For others’ eyes the glory of the shore
Where last I saw thee; but the senses faint

In soft delicious dreaming when- they drain
Thy wine of color. Virgin fair thou art,
All sweetly fertile, waiting with soft pain
The spouse who comes to wake thy sleeping heart.

________________________________________

A THOUSAND MILES TO CATCH A DREAM

BY

BRIAN LANGLEY

Was in the southern winter months

the young man came to fish
the rugged shores near Quobba Point.
He’d always had a wish

to cast a line into the sea.
To him, it didn’t seem
a long long way to come from home,
To maybe catch a dream.

There’s more big fish at Quobba
than anywhere, it’s said.
A thousand miles is not too far.
When dreams are in your head.

A thousand miles to catch a dream,
while a thousand miles away
his family, they could picture him
fulfilling dreams that day.

He stood upon the jagged rocks
ten feet above the waves,
and heard them sigh as each one passed
into the limestone caves

that nature, in ten thousand years
had worn beneath his feet.
The young man gazed into the sea,
his dreams not yet complete.

He cast his bait into the waves,
with hope that he might feel
the ecstasy a strike will bring
as line screams from his reel.

A bite. He jerks. The hook is set.
He makes a silent wish.
That dreams becomes reality
and he can catch this fish.

He reels in line to keep it taut,
walks closer to the edge.
No way that he will let this fish
get snagged upon a ledge.

Then from the sea, a mighty wave,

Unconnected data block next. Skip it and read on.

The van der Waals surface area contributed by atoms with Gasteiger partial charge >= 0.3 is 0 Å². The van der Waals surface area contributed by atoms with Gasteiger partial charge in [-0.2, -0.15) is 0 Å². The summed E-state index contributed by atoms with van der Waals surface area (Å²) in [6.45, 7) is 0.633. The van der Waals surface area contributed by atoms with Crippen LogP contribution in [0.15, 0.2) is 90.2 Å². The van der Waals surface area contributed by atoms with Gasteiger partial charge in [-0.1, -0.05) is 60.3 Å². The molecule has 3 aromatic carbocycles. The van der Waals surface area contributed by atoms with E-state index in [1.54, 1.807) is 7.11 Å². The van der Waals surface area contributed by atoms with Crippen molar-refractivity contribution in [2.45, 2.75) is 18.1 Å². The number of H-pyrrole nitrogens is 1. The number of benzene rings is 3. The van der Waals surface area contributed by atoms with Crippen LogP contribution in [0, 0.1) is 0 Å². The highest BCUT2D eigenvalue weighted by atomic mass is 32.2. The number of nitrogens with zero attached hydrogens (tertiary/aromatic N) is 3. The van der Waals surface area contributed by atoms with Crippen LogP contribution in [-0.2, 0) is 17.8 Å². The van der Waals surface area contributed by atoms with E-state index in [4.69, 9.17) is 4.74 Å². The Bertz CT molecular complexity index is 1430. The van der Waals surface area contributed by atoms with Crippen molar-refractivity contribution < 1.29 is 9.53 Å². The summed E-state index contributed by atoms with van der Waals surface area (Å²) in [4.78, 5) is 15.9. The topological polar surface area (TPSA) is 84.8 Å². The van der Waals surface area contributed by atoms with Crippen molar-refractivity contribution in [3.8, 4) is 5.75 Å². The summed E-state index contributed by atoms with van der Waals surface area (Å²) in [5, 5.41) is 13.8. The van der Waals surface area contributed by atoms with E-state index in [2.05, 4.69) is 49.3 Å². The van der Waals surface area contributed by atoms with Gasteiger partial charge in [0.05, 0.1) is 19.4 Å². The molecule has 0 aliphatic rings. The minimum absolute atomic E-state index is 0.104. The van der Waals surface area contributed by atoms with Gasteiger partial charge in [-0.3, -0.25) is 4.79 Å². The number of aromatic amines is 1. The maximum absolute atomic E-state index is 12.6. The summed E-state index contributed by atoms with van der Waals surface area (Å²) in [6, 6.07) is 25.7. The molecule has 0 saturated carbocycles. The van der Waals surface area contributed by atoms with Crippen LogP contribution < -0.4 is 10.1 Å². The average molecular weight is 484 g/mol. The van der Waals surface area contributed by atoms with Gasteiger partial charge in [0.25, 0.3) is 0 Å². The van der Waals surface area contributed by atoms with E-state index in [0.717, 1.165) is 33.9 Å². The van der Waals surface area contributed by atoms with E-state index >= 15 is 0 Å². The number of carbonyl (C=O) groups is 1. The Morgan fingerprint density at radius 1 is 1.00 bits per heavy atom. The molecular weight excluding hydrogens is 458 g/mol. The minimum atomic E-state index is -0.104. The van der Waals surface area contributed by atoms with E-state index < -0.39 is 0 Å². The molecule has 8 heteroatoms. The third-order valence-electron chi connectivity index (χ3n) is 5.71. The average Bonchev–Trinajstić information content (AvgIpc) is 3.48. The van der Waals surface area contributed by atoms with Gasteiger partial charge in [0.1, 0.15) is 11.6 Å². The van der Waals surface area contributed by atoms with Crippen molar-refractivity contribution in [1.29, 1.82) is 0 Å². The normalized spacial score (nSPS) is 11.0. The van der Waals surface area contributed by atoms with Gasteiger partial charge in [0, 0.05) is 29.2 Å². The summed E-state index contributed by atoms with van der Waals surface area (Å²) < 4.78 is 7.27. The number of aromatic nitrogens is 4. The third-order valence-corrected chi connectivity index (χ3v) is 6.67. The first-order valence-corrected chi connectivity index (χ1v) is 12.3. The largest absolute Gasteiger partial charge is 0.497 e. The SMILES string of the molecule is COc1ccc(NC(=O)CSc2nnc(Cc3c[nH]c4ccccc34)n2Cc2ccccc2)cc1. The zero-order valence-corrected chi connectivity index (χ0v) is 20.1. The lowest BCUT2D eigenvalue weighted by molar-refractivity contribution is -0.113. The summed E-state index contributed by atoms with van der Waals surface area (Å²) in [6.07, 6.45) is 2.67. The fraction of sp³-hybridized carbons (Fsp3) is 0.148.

from nowhere so it seems.
A wave that changes destiny.
A wave that shatters dreams.

For when the wave had passed away
and all its fury spent.
The young mans friends could only stare
and wonder where he went.

For all that there was there to see
was a rainbow in the spray.
And the ocean sighing gently
with each wave that crossed the bay

His friends and family later came
to say their last goodbye
and ponder on the mystery
of why he had to die.

For it seems that young men do not heed
the warnings that they see.
They never pause to ponder on
their own mortality.

For as you come to Quobba,
there’s a sign that’s three feet high.
A sign that tells you “King Waves Kill.”
It stares you in the eye.

But signs and warnings go unseen
by many in this place.
They’ve come for dreams of giant fish.
They’ve gone without a trace.

For the ocean, here at Quobba
quite often hides its dead.
They’re buried in the caves beneath
the rocks on which we tread.

••••••••••••••••

They set a plaque into the rocks,
a plaque that gives his name.
A plaque that tells the story,
the reason that he came.

A thousand miles to catch a dream.
It’s there for all to see.
Set in bronze, upon the rocks
A place in history.

A thousand miles to catch a dream.
While a thousand miles away
his family they cannot forget
that fateful winter’s day

© Brian Langley 18th May 2000

 

PHOTOS:   LEONARD EPSTEIN – JANELLE BURGESS
One Comment leave one →
  1. Nicholas Cook permalink
    October 4, 2013 9:22 am

    The magic orb guy is Phil